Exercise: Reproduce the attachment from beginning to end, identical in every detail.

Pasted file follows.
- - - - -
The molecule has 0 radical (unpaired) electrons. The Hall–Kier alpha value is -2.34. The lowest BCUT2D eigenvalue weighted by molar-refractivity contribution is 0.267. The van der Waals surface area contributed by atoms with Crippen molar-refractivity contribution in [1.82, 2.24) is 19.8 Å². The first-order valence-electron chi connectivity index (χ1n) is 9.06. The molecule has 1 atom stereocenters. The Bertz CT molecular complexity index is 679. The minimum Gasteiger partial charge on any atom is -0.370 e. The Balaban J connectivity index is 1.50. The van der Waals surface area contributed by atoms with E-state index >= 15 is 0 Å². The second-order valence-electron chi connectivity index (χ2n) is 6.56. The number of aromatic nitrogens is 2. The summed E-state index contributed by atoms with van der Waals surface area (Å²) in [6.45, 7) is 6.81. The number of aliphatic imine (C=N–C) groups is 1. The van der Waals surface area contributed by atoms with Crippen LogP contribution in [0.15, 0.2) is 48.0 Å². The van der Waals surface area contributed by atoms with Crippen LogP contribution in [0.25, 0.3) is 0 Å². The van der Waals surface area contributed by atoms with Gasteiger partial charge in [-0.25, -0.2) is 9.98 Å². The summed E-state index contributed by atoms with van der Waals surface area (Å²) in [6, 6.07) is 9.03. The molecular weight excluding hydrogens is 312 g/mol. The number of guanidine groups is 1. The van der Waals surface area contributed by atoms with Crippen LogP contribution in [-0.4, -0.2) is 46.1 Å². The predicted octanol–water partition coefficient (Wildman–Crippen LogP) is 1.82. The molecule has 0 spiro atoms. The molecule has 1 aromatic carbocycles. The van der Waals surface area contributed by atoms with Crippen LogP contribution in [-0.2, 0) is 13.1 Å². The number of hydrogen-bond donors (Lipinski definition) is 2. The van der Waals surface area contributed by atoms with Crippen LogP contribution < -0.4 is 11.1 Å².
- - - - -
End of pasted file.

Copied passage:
The molecule has 0 radical (unpaired) electrons. The Hall–Kier alpha value is -2.34. The lowest BCUT2D eigenvalue weighted by molar-refractivity contribution is 0.267. The van der Waals surface area contributed by atoms with Crippen molar-refractivity contribution in [1.82, 2.24) is 19.8 Å². The first-order valence-electron chi connectivity index (χ1n) is 9.06. The molecule has 1 atom stereocenters. The Bertz CT molecular complexity index is 679. The minimum Gasteiger partial charge on any atom is -0.370 e. The Balaban J connectivity index is 1.50. The van der Waals surface area contributed by atoms with E-state index >= 15 is 0 Å². The second-order valence-electron chi connectivity index (χ2n) is 6.56. The number of aromatic nitrogens is 2. The summed E-state index contributed by atoms with van der Waals surface area (Å²) in [6.45, 7) is 6.81. The number of aliphatic imine (C=N–C) groups is 1. The van der Waals surface area contributed by atoms with Crippen LogP contribution in [0.15, 0.2) is 48.0 Å². The van der Waals surface area contributed by atoms with Crippen LogP contribution in [0.25, 0.3) is 0 Å². The van der Waals surface area contributed by atoms with Gasteiger partial charge in [-0.25, -0.2) is 9.98 Å². The summed E-state index contributed by atoms with van der Waals surface area (Å²) in [6, 6.07) is 9.03. The molecular weight excluding hydrogens is 312 g/mol. The number of guanidine groups is 1. The van der Waals surface area contributed by atoms with Crippen LogP contribution in [-0.4, -0.2) is 46.1 Å². The predicted octanol–water partition coefficient (Wildman–Crippen LogP) is 1.82. The molecule has 0 spiro atoms. The molecule has 1 aromatic carbocycles. The van der Waals surface area contributed by atoms with Crippen LogP contribution in [-0.2, 0) is 13.1 Å². The number of hydrogen-bond donors (Lipinski definition) is 2. The van der Waals surface area contributed by atoms with Crippen LogP contribution < -0.4 is 11.1 Å².